Scam and Fraud Awareness and Prevention

Knowledge is the key to prevention.  Learn about scams and ways to protect yourself.

Are You Smarter Than a Fraudster?

The goal of fraudsters is to trick you into doing things you normally would not do. Always take a step back and ask yourself - Is this really an emergency? Is this true? Do you know the person that is asking you to do something? Have you verified the information?

If you answer YES to any of the following questions, you could be involved in FRAUD or you’re about to be SCAMMED:

Is the person you are sending money to:

  • Giving a sense of urgency?
  • Threatening or scaring you or a loved one?
  • Instructing you to purchase and send gift cards, any type of cryptocurrencies or cash through the mail?
  • Coaching you on what to say to the bank or loved ones?
  • Are you sending funds to someone you have never met in person?
  • Are you cashing a check that is a greater amount than it should be and returning part of the funds back to the sender or new employer; or is the check drawn on a business or individual that is different from the person you’re in contact with?
  • Did you respond to an email, phone call or text message requesting you to confirm, update or provide account numbers or personal information?

If any of the answers to the questions above is a YES, then chances are you are a victim of fraud and need to take immediate action to recover your funds and protect your identity. Below are some of the actions you should take immediately:

  • If you paid with a debit or credit card or gave your bank account information, contact the company that issued the card or your bank immediately to close the account and report the fraud so an investigation can be initiated. This does not guarantee your money will be returned but will stop any additional funds from being removed or sent.
  • If you gave your personal information, such as social security number, account numbers, address, date of birth or passwords, contact Identity at This site will assist you in reporting identity theft and get a recovery plan started.
  • If you paid with a gift card, contact the gift card company and advise their cards are being used in a scam and you are a victim and ask them to refund your money. Be sure to keep the gift card itself and the gift card receipt to assist in their investigation.
  • If funds were wired, contact your bank immediately to see if the wire can be stopped or reversed.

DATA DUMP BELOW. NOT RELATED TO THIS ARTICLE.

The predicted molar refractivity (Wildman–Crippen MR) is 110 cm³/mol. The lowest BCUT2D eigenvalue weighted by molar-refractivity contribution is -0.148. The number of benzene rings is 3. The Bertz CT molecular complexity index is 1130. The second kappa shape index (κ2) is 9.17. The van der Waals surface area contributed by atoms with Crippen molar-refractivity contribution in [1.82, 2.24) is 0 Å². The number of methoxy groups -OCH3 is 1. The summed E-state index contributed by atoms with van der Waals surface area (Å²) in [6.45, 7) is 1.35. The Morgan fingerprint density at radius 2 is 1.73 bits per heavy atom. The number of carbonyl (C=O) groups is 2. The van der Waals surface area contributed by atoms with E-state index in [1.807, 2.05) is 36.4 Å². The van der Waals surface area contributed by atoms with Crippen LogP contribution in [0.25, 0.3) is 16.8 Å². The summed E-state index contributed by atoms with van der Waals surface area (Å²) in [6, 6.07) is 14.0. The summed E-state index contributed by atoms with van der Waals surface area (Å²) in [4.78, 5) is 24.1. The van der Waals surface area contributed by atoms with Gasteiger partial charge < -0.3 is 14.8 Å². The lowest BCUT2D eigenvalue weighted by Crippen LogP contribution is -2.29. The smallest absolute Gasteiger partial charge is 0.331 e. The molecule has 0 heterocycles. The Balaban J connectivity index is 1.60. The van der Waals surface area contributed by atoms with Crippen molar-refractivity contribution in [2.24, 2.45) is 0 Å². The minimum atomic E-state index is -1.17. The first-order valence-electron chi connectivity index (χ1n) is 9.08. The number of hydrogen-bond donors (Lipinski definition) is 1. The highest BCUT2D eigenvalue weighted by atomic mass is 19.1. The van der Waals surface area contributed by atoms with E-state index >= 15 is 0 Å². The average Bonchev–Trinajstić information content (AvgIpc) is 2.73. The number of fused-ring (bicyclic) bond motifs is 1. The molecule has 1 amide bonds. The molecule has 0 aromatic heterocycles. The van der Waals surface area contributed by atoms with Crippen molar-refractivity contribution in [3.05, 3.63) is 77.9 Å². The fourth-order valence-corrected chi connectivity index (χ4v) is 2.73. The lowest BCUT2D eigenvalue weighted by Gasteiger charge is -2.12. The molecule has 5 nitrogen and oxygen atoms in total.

• If you paid using cryptocurrency or if you are a victim to a cyber-crime file a report with IC3 (Internet Crime Complaint Center) at This site also has some great information about current scams happening.
  • If cash was sent through the mail, contact the U.S. Postal Inspection Service at (877)876-2455 to see if the package can be intercepted. Let them know you are a victim of a scam and give the details. You can also complete a report at Report – United States Postal Inspection Service ( . Another great resource is the USP Inspection Service Victim Help Resources located at


Outsmart the Fraudster

Outsmart the fraudster by being proactive and keeping up to date with scams. Knowledge is the key to prevention. Educate yourself about current scams to individuals and businesses in your area and understand the ways to protect yourself here.


  • IRS – The IRS DOES NOT CALL - If you get a call from someone claiming to be with the IRS, hang up! The IRS will send you a letter. The IRS will NOT request payment be made by gift cards, prepaid cards, or store cards or over-the-phone.
  • Business email compromises – this will involve a spoofed email address (address is similar but off by one letter or digit) and it will request funds to be sent immediately. Never send funds requested via email, always verify either via phone call or in person with the person you received the email from. If verification by phone, always look up the company phone number from reliable source.
  • Fake emails or calls from tech, utility companies or law enforcement where they want you to send money – they will tell you to act quickly or something bad will happen, and they request you purchase gift cards. The first sign that this is fraud is the request for gift cards. You don’t pay your bills or debts with gift cards. Good example of this type of scam is the grandparent/grandchild scam. Always verify with known sources and trusted people if what is being said is true.
  • Never trust incoming text messages, emails or phone calls where they are asking you to provide personal information or banking information. Don’t give your personal information to a person you have never meant in person and who you do not have a trusting relationship with. Additionally, don’t click on any links unless it is something you have requested, know the person or company that sent it, and understand what the link is for. Beware of links: links are used by the fraudsters to download malware onto your system.

Keep Up-To Date on Scams

The Federal Trade Commission (FTC) provides scam alerts that monitor the current scams out there, in real time. Have a suspicious feeling about a phone call you received from an unknown number? Confused by an odd email from a business or financial institution? Before you respond, check with the FTC at Scams | Consumer Advice ( to see if you are a target of a current scam tactic. Stay educated and trust your gut feelings! If it doesn’t feel right, check before clicking.

Be Proactive

Knowledge is the key to prevention. Educate yourself about scams to individuals and businesses and ways to protect yourself with the provided links above or articles below.

Video Ad (  (Good Morning America Rebecca Jarvis reporter on scams)